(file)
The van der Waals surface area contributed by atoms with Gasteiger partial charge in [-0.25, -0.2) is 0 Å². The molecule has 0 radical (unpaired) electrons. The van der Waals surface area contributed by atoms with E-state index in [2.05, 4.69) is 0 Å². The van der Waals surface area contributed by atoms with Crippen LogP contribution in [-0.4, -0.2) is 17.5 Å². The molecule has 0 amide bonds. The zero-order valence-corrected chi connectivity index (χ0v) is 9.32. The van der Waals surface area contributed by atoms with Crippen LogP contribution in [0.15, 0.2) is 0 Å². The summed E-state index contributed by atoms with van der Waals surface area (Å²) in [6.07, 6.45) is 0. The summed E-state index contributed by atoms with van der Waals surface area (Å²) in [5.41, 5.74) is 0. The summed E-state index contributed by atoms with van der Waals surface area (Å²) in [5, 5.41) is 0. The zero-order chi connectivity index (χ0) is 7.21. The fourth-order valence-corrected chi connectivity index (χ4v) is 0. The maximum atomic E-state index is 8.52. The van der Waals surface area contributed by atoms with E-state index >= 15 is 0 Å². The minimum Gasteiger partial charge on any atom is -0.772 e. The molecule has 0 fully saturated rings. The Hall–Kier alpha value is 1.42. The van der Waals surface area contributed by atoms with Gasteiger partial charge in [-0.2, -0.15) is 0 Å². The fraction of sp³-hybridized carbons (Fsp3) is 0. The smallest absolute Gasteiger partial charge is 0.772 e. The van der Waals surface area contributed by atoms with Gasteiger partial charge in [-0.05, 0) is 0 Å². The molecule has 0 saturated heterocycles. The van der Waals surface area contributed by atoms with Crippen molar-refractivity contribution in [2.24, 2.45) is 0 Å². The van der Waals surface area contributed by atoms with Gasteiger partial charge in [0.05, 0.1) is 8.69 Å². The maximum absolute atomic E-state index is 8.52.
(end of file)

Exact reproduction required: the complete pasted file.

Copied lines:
The van der Waals surface area contributed by atoms with Gasteiger partial charge in [-0.25, -0.2) is 0 Å². The molecule has 0 radical (unpaired) electrons. The van der Waals surface area contributed by atoms with E-state index in [2.05, 4.69) is 0 Å². The van der Waals surface area contributed by atoms with Crippen LogP contribution in [-0.4, -0.2) is 17.5 Å². The molecule has 0 amide bonds. The zero-order valence-corrected chi connectivity index (χ0v) is 9.32. The van der Waals surface area contributed by atoms with Crippen LogP contribution in [0.15, 0.2) is 0 Å². The summed E-state index contributed by atoms with van der Waals surface area (Å²) in [6.07, 6.45) is 0. The summed E-state index contributed by atoms with van der Waals surface area (Å²) in [5.41, 5.74) is 0. The summed E-state index contributed by atoms with van der Waals surface area (Å²) in [5, 5.41) is 0. The zero-order chi connectivity index (χ0) is 7.21. The fourth-order valence-corrected chi connectivity index (χ4v) is 0. The maximum atomic E-state index is 8.52. The van der Waals surface area contributed by atoms with E-state index >= 15 is 0 Å². The minimum Gasteiger partial charge on any atom is -0.772 e. The molecule has 0 fully saturated rings. The Hall–Kier alpha value is 1.42. The van der Waals surface area contributed by atoms with Gasteiger partial charge in [-0.2, -0.15) is 0 Å². The fraction of sp³-hybridized carbons (Fsp3) is 0. The smallest absolute Gasteiger partial charge is 0.772 e. The van der Waals surface area contributed by atoms with Gasteiger partial charge in [-0.05, 0) is 0 Å². The molecule has 0 saturated heterocycles. The van der Waals surface area contributed by atoms with Crippen molar-refractivity contribution in [2.24, 2.45) is 0 Å². The van der Waals surface area contributed by atoms with Gasteiger partial charge in [0.05, 0.1) is 8.69 Å². The maximum absolute atomic E-state index is 8.52.